Consumers Energy plans to grow its owned power generation by 2025

The pending purchase of a gas-fired power plant in Jackson, Mich., is part of a Consumers Energy plan to replace seven coal units to be shut in 2016 and to eventually replace a major amount of capacity under a series of power purchase agreements with in-house capacity.

Consumers expects to make capital investments of about $7bn from 2014 through 2018, parent CMS Energy (NYSE: CMS) noted in its April 24 Form 10-Q filing at the SEC. Consumers’ planned base capital investments of $3.5bn represent projects to maintain Consumers’ system and comprise $2.1bn at the electric utility to preserve reliability and capacity and $1.4bn at the gas utility to sustain deliverability and enhance pipeline integrity.

An additional $1.9bn of planned reliability investments at Consumers are aimed at reducing outages and improving customer satisfaction; these investments comprise $1bn at the electric utility to strengthen circuits and substations, replace poles, and upgrade the Ludington pumped-storage plant and $0.9% at the gas utility to replace mains and enhance transmission and storage systems. Consumers also expects to spend $0.9bn on environmental investments needed to comply with state and federal laws and regulations.

Renewable energy projects are a major component of Consumers’ planned capital investments. Consumers expects to spend $0.2bn on renewable energy investments, under a Michigan Public Service Commission (MPSC)-approved renewable energy plan, from 2014 through 2018. The 2008 Energy Law from the state of Michigan requires that at least 10% of Consumers’ electric sales volume come from renewable energy sources by 2015, and it includes requirements for specific capacity additions. Consumers has historically included renewable resources as part of its portfolio, with about 8% of its present power supply coming from such renewable sources as hydropower, landfill gas, biomass, wind, anaerobic digestion, and solar.

Seven ‘classic’ coal units to be partially replaced with purchased gas plant

In December 2013, Consumers signed an agreement to purchase a 540-MW gas-fueled plant located in Jackson for $155m. In January 2014, as a result of this planned purchase, Consumers announced plans to defer the development of its proposed 700-MW gas-fueled plant at its Thetford complex in Genesee County, Mich.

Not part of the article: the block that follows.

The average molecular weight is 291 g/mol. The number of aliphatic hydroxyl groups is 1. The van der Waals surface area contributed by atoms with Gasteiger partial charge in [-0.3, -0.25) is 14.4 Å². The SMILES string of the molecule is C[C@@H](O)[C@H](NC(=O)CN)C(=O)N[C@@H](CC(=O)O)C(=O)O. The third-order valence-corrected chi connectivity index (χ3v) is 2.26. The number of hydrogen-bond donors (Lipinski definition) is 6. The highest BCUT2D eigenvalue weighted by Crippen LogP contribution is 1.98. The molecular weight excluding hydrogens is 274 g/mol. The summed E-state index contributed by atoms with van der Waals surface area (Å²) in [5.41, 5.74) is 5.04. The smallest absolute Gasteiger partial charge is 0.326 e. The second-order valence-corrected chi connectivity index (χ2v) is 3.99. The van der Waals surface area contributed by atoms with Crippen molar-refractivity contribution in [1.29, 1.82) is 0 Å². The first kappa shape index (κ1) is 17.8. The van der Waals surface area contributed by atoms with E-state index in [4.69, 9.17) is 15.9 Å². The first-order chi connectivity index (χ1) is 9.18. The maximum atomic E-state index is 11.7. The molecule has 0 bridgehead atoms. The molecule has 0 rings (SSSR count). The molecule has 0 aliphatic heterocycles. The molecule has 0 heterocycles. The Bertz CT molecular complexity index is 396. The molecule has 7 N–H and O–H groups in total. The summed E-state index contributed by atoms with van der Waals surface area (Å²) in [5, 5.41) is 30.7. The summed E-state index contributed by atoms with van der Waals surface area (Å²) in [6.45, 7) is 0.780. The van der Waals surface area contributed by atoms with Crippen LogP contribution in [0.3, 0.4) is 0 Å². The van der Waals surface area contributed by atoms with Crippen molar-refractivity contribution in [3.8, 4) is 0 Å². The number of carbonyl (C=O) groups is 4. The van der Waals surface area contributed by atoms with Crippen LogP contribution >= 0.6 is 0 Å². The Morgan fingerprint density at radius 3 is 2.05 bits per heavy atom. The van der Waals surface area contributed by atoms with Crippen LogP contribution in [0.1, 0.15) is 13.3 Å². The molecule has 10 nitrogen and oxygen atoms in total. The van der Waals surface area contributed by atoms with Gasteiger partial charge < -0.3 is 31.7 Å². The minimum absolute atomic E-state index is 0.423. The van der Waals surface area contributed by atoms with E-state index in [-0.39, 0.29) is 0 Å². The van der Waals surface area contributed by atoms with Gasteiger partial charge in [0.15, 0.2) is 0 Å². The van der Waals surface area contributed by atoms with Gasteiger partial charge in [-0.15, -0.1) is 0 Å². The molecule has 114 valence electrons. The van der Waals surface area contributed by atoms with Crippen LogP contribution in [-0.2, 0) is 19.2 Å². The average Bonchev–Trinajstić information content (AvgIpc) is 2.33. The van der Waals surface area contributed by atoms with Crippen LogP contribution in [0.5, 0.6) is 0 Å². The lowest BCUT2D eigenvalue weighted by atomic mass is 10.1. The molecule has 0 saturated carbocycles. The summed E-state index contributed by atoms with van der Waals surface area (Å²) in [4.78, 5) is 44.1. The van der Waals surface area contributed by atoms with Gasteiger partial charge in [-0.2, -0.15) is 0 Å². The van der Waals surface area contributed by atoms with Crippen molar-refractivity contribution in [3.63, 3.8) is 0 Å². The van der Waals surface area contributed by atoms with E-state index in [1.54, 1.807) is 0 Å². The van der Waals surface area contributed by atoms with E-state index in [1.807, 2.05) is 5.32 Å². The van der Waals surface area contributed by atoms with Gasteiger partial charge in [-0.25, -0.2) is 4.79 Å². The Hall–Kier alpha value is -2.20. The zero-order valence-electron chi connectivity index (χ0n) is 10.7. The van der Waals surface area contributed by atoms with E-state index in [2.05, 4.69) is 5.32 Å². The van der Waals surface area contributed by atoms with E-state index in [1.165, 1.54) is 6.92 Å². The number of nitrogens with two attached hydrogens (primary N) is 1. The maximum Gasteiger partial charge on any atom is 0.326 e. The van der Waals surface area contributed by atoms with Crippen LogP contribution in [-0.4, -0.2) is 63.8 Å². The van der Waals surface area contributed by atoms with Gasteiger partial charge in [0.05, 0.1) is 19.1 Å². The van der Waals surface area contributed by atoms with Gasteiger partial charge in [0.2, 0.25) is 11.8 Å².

Subject to a successful Securitization financing transaction, Consumers plans to retire the seven smaller coal units and three smaller gas units by April 2016. Consumers had previously announced plans to mothball the seven coal-fueled units effective April 2016 and had received approval from the Midcontinent ISO to do so. The three gas-fueled units were mothballed in April 2009.

With the planned retirement of these units and the potential tightening of the MISO capacity market, Consumers could experience a shortfall in generation capacity of up to 1,500 MW in 2016. In order to address future capacity requirements and growing electric demand in Michigan, Consumers updated its balanced energy initiative, a comprehensive energy resource plan designed to meet the short-term and long-term electricity needs of its customers through:

  • energy efficiency;
  • demand management;
  • expanded use of renewable energy;
  • construction or purchase of generating units; and
  • continued operation or upgrade of existing units.

As part of the plan, in December 2013, Consumers signed an agreement to purchase a 540-MW gas plant in Jackson from AlphaGen Power LLC and DPC Juniper LLC, which are affiliates of JPMorgan Chase & Co. Consumers expects to close the purchase, which is subject to MPSC, Federal Energy Regulatory Commission and other approvals, in late 2015.